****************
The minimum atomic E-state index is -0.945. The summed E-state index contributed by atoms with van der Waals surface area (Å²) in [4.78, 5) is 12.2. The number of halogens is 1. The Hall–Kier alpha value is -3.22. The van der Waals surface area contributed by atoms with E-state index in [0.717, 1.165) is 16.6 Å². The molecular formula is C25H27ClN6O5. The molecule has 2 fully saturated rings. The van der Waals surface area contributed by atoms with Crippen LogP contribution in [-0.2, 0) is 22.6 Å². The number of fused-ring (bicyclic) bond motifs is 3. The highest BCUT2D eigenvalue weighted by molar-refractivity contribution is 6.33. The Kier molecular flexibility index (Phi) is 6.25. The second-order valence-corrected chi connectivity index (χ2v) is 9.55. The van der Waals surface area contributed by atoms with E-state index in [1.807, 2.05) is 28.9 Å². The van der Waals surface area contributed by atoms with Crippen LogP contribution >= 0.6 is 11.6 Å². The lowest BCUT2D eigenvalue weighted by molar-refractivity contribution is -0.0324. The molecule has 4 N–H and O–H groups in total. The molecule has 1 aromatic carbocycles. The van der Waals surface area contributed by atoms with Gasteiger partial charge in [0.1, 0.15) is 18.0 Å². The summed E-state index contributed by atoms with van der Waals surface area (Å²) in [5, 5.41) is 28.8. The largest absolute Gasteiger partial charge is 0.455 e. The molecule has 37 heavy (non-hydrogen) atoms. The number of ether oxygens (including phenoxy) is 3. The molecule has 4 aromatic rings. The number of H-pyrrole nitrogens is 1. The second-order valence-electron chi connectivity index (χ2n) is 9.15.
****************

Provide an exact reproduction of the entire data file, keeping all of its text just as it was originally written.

The minimum atomic E-state index is -0.945. The summed E-state index contributed by atoms with van der Waals surface area (Å²) in [4.78, 5) is 12.2. The number of halogens is 1. The Hall–Kier alpha value is -3.22. The van der Waals surface area contributed by atoms with E-state index in [0.717, 1.165) is 16.6 Å². The molecular formula is C25H27ClN6O5. The molecule has 2 fully saturated rings. The van der Waals surface area contributed by atoms with Crippen LogP contribution in [-0.2, 0) is 22.6 Å². The number of fused-ring (bicyclic) bond motifs is 3. The highest BCUT2D eigenvalue weighted by molar-refractivity contribution is 6.33. The Kier molecular flexibility index (Phi) is 6.25. The second-order valence-corrected chi connectivity index (χ2v) is 9.55. The van der Waals surface area contributed by atoms with E-state index in [1.807, 2.05) is 28.9 Å². The van der Waals surface area contributed by atoms with Crippen LogP contribution >= 0.6 is 11.6 Å². The lowest BCUT2D eigenvalue weighted by molar-refractivity contribution is -0.0324. The molecule has 4 N–H and O–H groups in total. The molecule has 1 aromatic carbocycles. The van der Waals surface area contributed by atoms with Gasteiger partial charge in [0.1, 0.15) is 18.0 Å². The summed E-state index contributed by atoms with van der Waals surface area (Å²) in [5, 5.41) is 28.8. The largest absolute Gasteiger partial charge is 0.455 e. The molecule has 37 heavy (non-hydrogen) atoms. The number of ether oxygens (including phenoxy) is 3. The molecule has 4 aromatic rings. The number of H-pyrrole nitrogens is 1. The second-order valence-electron chi connectivity index (χ2n) is 9.15.